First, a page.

We’ve all witnessed its prickly presence — the dreaded yellow starthistle (Centaurea solstitialis) — which is estimated to cover 10 million to 15 million acres in California, making it the most widespread invasive weed in the state.
This nonnative weed is a threat to indigenous plants, depletes soil moisture levels and is poisonous to horses, so controlling it is important on many levels.
Unfortunately, thwarting a full-blown starthistle infestation requires stubborn diligence and a multistep process implemented over a protracted period of time. Fortunately, home gardeners are a hardy bunch ready for the task.
Prevention is the first line of defense in controlling yellow starthistle. Because it thrives along roadsides and in vacant fields, roadwork and construction can cause an invasion, so monitor your property regularly near such sites.
Seeds are often carried on vehicles, spread during livestock transport, and are found in hay and grass seed and in hay used for feed or mulch. You can reduce the likelihood of contaminating your property by using only certified grass and hay seed and by thoroughly inspecting any hay brought onto your property.
Also, beware of livestock that have grazed in areas known to have starthistle — such animals should not be allowed on land currently free of the weed.
If yellow starthistle does rear its ugly head, diligence is a must.
Controlling this weed requires removal of existing plants, prevention of seed production and competition from desirable plants.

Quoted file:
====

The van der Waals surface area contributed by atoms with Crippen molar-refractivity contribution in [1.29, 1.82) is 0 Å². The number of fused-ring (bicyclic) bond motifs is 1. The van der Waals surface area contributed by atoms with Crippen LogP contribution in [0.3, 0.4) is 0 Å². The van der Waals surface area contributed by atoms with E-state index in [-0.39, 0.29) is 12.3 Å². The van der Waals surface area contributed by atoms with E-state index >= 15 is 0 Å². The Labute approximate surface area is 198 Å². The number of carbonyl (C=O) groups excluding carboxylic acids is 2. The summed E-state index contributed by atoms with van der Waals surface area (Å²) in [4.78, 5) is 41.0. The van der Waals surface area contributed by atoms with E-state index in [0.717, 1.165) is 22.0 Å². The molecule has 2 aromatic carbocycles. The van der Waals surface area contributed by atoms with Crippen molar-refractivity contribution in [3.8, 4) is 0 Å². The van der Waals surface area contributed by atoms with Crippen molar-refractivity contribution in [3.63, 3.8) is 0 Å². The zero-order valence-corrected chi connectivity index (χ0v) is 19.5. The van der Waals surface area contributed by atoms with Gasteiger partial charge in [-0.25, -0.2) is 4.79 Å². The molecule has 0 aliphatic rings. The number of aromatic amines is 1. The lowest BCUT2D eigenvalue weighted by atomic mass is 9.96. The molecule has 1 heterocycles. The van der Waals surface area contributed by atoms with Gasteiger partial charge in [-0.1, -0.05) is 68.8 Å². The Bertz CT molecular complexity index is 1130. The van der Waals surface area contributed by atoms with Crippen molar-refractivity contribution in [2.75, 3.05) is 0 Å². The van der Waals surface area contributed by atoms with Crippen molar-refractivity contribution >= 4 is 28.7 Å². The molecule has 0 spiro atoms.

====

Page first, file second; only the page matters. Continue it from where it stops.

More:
Starthistle seeds germinate during the entire rainy season so it’s impor tant to remove young plants after the last rain but before seeds are produced. If rain occurs after you’ve removed existing plants, seeds will continue to germinate and the process must be repeated.
Preemergent and postemergent herbicides are also necessary to control growth. For information about herbicides and for photos of yellow starthistle’s growth cycle, please visit http://www.ipm.ucdavis.edu/PMG/PESTNOTES/pn7402.html .
Finally, effective management of starthistle includes revegetation. Planting affected areas with desirable plants discourages starthistle regrowth by creating competition for soil, sun and water. Be sure to select plants that are suited to the site and that won’t become invasive themselves.
GOT A GARDENING QUESTION?
Contact the University of California Cooperative Extension Master Gardeners: at 781-5939 from 1 to 5 p.m. on Monday and Thursday; at 473-7190 from 10 a.m. to noon on Wednesday in Arroyo Grande; and at 434-4105 from 9 a.m. to noon on Wednesday in Templeton. Visit the UCCE Master Gardeners website at http://ucanr.org/sites/mgslo or email firstname.lastname@example.org .